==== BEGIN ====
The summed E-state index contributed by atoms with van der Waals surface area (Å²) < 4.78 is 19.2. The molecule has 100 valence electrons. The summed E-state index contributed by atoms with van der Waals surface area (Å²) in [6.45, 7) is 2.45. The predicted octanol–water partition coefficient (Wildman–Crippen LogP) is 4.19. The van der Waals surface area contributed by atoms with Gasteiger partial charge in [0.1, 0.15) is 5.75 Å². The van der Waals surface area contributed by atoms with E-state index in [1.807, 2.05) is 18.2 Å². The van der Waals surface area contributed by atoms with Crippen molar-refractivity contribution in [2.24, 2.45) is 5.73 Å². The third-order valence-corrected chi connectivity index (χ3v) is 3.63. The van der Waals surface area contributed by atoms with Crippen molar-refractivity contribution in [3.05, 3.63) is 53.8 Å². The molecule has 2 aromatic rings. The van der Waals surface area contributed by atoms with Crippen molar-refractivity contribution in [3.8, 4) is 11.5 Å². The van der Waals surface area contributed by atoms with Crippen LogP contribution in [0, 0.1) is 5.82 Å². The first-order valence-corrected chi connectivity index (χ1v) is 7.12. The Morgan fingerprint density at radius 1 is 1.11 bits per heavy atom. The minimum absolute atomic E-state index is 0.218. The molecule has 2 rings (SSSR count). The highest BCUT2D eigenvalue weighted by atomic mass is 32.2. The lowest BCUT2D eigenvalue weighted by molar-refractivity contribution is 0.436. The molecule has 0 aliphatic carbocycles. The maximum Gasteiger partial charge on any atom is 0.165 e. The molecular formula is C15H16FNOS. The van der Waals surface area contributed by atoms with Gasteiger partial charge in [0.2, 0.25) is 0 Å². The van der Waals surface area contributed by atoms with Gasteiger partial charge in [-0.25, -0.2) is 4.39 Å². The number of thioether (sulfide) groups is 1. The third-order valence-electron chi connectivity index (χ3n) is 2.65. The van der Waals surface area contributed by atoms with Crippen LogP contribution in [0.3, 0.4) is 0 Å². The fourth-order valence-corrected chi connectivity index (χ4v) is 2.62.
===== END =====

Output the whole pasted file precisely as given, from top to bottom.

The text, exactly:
The summed E-state index contributed by atoms with van der Waals surface area (Å²) < 4.78 is 19.2. The molecule has 100 valence electrons. The summed E-state index contributed by atoms with van der Waals surface area (Å²) in [6.45, 7) is 2.45. The predicted octanol–water partition coefficient (Wildman–Crippen LogP) is 4.19. The van der Waals surface area contributed by atoms with Gasteiger partial charge in [0.1, 0.15) is 5.75 Å². The van der Waals surface area contributed by atoms with E-state index in [1.807, 2.05) is 18.2 Å². The van der Waals surface area contributed by atoms with Crippen molar-refractivity contribution in [2.24, 2.45) is 5.73 Å². The third-order valence-corrected chi connectivity index (χ3v) is 3.63. The van der Waals surface area contributed by atoms with Crippen molar-refractivity contribution in [3.05, 3.63) is 53.8 Å². The molecule has 2 aromatic rings. The van der Waals surface area contributed by atoms with Crippen molar-refractivity contribution in [3.8, 4) is 11.5 Å². The van der Waals surface area contributed by atoms with Crippen LogP contribution in [0, 0.1) is 5.82 Å². The first-order valence-corrected chi connectivity index (χ1v) is 7.12. The Morgan fingerprint density at radius 1 is 1.11 bits per heavy atom. The minimum absolute atomic E-state index is 0.218. The molecule has 2 rings (SSSR count). The highest BCUT2D eigenvalue weighted by atomic mass is 32.2. The lowest BCUT2D eigenvalue weighted by molar-refractivity contribution is 0.436. The molecule has 0 aliphatic carbocycles. The maximum Gasteiger partial charge on any atom is 0.165 e. The molecular formula is C15H16FNOS. The van der Waals surface area contributed by atoms with Gasteiger partial charge in [0.2, 0.25) is 0 Å². The van der Waals surface area contributed by atoms with Gasteiger partial charge in [-0.25, -0.2) is 4.39 Å². The number of thioether (sulfide) groups is 1. The third-order valence-electron chi connectivity index (χ3n) is 2.65. The van der Waals surface area contributed by atoms with Crippen LogP contribution in [0.3, 0.4) is 0 Å². The fourth-order valence-corrected chi connectivity index (χ4v) is 2.62.